COMP NEWS – The Massachusetts Senate approved a bill that will spend $500 million on bonuses for essential workers as well as $500 million for unemployment insurance. The rest of the funds have yet to be allocated.
Legislative leaders agreed to two cornerstones of the bill, a $500 million payment toward the state’s unemployment insurance trust fund and a $500 million program to offer one-time bonuses to low-income essential workers who continued to provide in-person services during the COVID-19 crisis, before rolling out the House and Senate proposals.
Although $1 billion of the funds have been allocated, $2.6 billion is remaining. These funds will most likely be spent in areas such as water and health infrastructure.
But that leaves more than $2.6 billion in allocations, and scores of earmarked spending projects, not yet negotiated. Although both branches approved roughly similar bottom lines and spending strategies, the House and Senate each took different approaches to areas such as public health infrastructure, water and sewer infrastructure, mental health investments, youth jobs, and higher education capital projects.
One proposition to double the $500 million allocated to unemployment insurance to $1 billion was denied. The current unemployment insurance funds are almost gone.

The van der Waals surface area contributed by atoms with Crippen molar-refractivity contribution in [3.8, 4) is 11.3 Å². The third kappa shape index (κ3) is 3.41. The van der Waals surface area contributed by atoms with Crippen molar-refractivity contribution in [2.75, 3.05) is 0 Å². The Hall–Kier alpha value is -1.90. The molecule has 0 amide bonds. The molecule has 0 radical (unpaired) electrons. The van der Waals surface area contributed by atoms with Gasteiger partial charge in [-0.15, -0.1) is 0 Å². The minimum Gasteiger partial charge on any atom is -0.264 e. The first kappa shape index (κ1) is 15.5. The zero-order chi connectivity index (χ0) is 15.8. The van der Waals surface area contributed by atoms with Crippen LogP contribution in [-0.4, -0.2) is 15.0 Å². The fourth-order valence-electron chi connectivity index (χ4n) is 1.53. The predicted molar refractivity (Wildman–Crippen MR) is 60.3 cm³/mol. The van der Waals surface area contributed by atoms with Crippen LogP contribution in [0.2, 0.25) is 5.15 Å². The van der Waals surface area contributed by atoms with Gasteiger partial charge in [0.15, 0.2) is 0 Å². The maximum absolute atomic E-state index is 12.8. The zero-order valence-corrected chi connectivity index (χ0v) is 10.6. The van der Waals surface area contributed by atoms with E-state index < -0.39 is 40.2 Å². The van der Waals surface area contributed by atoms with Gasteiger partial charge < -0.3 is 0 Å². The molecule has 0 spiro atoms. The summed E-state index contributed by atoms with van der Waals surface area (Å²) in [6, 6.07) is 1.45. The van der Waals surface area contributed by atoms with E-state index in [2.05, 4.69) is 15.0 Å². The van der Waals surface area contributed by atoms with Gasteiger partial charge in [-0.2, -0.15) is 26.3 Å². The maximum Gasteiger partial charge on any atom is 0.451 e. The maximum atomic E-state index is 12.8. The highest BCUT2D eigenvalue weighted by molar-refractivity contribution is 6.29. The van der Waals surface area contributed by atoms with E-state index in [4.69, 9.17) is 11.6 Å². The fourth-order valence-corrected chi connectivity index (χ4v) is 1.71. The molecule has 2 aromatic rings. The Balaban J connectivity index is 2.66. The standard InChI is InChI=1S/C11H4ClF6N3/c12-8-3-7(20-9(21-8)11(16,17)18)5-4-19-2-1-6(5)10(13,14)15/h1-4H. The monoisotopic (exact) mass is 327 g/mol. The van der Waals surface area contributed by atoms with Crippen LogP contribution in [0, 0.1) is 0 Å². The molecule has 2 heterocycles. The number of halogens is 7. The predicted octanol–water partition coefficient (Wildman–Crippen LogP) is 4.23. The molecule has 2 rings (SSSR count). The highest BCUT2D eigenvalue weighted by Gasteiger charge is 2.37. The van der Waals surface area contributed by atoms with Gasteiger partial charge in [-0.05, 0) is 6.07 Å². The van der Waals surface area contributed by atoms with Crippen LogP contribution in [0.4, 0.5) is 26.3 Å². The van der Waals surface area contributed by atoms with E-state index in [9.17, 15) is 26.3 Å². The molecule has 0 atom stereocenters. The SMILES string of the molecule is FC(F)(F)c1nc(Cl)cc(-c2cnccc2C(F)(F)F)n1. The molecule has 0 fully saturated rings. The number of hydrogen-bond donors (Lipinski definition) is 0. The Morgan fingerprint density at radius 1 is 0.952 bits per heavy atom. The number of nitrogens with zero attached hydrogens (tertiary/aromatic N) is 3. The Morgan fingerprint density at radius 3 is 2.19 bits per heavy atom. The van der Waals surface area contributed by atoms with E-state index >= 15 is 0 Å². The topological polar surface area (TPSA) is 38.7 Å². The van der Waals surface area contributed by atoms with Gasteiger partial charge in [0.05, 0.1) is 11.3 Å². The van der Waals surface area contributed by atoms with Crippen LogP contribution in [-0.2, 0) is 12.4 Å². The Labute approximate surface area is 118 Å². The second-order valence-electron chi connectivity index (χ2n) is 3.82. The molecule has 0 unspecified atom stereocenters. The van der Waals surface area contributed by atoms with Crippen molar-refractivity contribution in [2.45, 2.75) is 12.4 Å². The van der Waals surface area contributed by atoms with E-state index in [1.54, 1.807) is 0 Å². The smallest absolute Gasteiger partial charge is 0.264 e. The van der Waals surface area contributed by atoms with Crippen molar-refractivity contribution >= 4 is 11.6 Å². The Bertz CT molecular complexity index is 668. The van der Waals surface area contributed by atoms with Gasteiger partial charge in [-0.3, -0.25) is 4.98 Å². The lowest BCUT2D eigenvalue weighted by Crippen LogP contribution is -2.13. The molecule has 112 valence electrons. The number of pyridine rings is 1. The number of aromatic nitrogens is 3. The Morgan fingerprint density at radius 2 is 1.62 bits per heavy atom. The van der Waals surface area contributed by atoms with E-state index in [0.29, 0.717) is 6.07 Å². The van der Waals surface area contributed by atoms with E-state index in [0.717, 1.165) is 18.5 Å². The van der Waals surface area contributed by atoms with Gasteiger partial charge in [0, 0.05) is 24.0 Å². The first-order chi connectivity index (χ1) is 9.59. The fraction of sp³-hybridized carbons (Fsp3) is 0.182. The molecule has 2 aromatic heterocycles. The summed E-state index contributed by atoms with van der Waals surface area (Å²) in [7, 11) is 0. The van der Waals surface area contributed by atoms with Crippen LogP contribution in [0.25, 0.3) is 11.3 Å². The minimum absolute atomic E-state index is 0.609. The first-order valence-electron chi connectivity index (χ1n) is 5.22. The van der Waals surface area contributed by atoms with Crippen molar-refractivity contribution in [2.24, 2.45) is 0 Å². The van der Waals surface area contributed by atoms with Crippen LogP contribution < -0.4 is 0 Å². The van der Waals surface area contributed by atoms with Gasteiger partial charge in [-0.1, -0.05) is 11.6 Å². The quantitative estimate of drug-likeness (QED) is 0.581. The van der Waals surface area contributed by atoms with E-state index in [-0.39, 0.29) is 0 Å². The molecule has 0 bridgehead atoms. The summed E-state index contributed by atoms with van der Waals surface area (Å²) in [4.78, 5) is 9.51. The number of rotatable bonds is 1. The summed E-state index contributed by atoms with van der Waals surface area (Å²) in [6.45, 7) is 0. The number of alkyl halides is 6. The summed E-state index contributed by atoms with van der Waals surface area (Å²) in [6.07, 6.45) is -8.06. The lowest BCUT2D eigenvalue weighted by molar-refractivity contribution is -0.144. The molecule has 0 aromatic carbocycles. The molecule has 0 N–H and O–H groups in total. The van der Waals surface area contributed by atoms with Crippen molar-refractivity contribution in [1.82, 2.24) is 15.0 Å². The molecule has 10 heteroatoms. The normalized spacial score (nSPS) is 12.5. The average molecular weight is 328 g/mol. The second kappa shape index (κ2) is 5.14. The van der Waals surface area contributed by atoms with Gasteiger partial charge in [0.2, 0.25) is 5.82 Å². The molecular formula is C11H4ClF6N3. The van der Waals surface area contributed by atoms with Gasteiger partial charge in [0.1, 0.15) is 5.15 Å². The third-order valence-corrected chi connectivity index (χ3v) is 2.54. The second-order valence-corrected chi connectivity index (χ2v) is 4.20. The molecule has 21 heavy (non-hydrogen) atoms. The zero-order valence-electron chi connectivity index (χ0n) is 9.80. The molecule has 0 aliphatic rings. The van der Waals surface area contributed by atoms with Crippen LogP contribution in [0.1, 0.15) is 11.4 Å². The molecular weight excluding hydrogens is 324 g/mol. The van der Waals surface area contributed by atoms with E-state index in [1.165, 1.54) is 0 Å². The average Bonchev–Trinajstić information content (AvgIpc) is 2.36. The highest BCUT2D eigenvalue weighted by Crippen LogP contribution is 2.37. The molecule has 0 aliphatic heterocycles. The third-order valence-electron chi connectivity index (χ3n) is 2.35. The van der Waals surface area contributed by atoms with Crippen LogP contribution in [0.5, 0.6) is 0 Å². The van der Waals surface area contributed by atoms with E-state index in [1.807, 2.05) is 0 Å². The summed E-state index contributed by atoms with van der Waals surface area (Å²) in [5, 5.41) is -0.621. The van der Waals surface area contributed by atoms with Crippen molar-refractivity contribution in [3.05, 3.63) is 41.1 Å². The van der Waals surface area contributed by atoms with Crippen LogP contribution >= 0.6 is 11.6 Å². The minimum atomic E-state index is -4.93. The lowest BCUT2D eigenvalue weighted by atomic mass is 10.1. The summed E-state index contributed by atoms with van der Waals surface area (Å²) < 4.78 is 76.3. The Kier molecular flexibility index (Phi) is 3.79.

A wave of pandemic-era joblessness drained the account, which Bay State businesses fund via taxes, and Baker and the Legislature approved up to $7 billion in borrowing to replenish it. Employers remain on the hook to pay back that borrowing over 20 years.
The final bill will be decided in the next few days, with the current deadline being Nov. 17th.
Both branches on Wednesday adjourned for the next five days, so the earliest a potential six-member conference committee could convene is Monday. That would leave only about 60 hours for its members to find agreement on the bulk of the spending bill, bring a consensus to the floor, and advance it through both chambers before formal lawmaking business for the year ends Nov. 17.
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